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Causes of Mis-alignment Part II: Inappropriate Boot Selection

Complicating the issues further, the interaction between leg structure and boot design is highly synergistic. Sometimes the equipment is the cause. It seems like common sense, but it deserves emphasis that the design of one’s ski boots has a big affect on one’s skiing? Some boots create knock kneed symptoms in almost anyone and some boots tend to create bowlegged symptoms. If possible, boot selection should be made as an integral part of the alignment process. One’s boots should be selected to match one’s alignment needs and performance goals. Boot models are constantly changing. Therefore, it is impossible to give a simple list of models. Most boot retailers pay little attention to potential alignment issues in the process of making boot recommendations. Therefore, it is good for the individual skier to have a general understanding of some basic design features and how they tend to affect ski performance.

A general indication of how a boot will affect one’s skiing is how it makers ones knee mass “track.” For short, “tracking” can be thought of as the path one’s knee takes as the boot is flexed. That path has a starting point (inside, on, or outside of the center of the boot), and a general path (inward, straight, outward, in and then out, etc.). Ideally, the starting point should be on or slightly outside of center and the path should be straight. Different boots will give the same person different starting points and different paths. Under-the-boot canting also affects tracking. Tracking is influenced by a number of boot characteristics. These include the angle of the upper cuff rivets, the materials used in the boot, and the overall design of the mold.

Rotary versus Lateral boot designs
If the inside rivet is either lower or farther back than the outside rivet, the tracking of the boot while it flexes will tend to be inward and pressure will be transferred to the ski with rotation. These boots are considered rotary in design. For most skiers this is a boot type to be avoided. It reduces edging and makes balance more difficult. Normal human anatomy, favors inward rotation of the legs. Further, today’s shaped skis produce their own rotational forces in the direction of the turn. Moreover, the most common foot/ankle issue is excessive pronation; and many skiers have leg and knee issues that also enhance knock kneed symptoms and excessive internal rotation of the legs. For all of these reasons, boots that support strong edging and balance are lateral in design. Lateral boots often have the outside rivet either lower or farther back than the inside rivet and “support the leg in balancing and directing tracking in a straight line or even to the outside” (Harb, 1997). Within limits, the more skilled and aggressive the skier, the more lateral of a boot is needed.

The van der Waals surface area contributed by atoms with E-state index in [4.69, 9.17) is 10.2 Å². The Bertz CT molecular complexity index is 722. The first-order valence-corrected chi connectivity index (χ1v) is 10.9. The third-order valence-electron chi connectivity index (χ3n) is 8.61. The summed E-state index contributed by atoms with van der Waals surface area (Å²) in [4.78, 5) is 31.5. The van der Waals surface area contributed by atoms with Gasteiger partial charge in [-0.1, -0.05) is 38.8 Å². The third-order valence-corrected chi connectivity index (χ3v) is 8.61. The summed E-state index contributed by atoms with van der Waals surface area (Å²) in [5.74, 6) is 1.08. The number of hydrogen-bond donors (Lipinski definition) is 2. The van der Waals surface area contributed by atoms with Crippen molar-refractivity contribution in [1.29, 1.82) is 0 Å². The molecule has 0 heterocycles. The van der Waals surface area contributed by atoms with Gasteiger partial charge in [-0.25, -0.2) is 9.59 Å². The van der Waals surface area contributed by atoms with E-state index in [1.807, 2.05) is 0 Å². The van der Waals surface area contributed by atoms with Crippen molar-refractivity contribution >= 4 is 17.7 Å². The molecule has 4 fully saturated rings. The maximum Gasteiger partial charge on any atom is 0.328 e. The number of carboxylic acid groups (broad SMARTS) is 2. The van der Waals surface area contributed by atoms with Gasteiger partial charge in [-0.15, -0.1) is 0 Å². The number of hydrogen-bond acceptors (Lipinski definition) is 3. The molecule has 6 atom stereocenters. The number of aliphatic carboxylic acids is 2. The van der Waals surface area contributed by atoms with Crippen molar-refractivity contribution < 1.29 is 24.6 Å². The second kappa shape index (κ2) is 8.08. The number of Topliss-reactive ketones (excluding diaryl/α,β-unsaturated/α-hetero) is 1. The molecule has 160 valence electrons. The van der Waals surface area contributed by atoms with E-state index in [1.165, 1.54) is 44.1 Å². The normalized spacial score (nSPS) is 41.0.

Boot stiffness
Choosing an appropriate stiffness of boot is an important decision. A boot must be stiff enough to support the skier in a functional position and resist dysfunctional alignment tendencies. The softer the boot’s forward flex the less a boot will resist rotary forces. A softer boot will not necessarily produce rotary symptoms if used by a skier with a naturally well aligned anatomy and impeccable technique. However, a softer boot will be more susceptible to arrant forces if present. As a consequence, a boot that is too soft tends to produce inconsistent tracking. Ultra soft boots are out! At the minimum, a boot must be stiff enough to help resist any forces of non-functional alignment, as well as, the forces that one’s technique can generate. If you can crush the front of the boot, it will undoubtedly be with a detrimental effect, -- for most of us that tends to be toward the inside, with a twist.

Forward lean and ramp angle
Forward lean and ramp angle also affect both one’s alignment symptoms and one’s fore and aft balance. Excessive forward lean and ramp angle contribute to rotary symptoms. Generally, the more one’s knees are flexed forward while tipping the skis, the more the tipping actions are translated to rotary symptoms. Given this natural bias, lateral boots tend to be flatter and more upright. Most strongly lateral boots have lower ramp angles and are less than or equal to 15 degrees of forward lean from the boot board angle. However, a flatter the ramp angle seems to accommodate higher amounts of forward lean. Some boots have adjustable ramp angle and forward lean. In other cases, these characteristics can be modified by a good boot technician. For example, many nonadjustable boots with excessive forward lean can be straightened by trimming off a portion of the back of the boot cuff.



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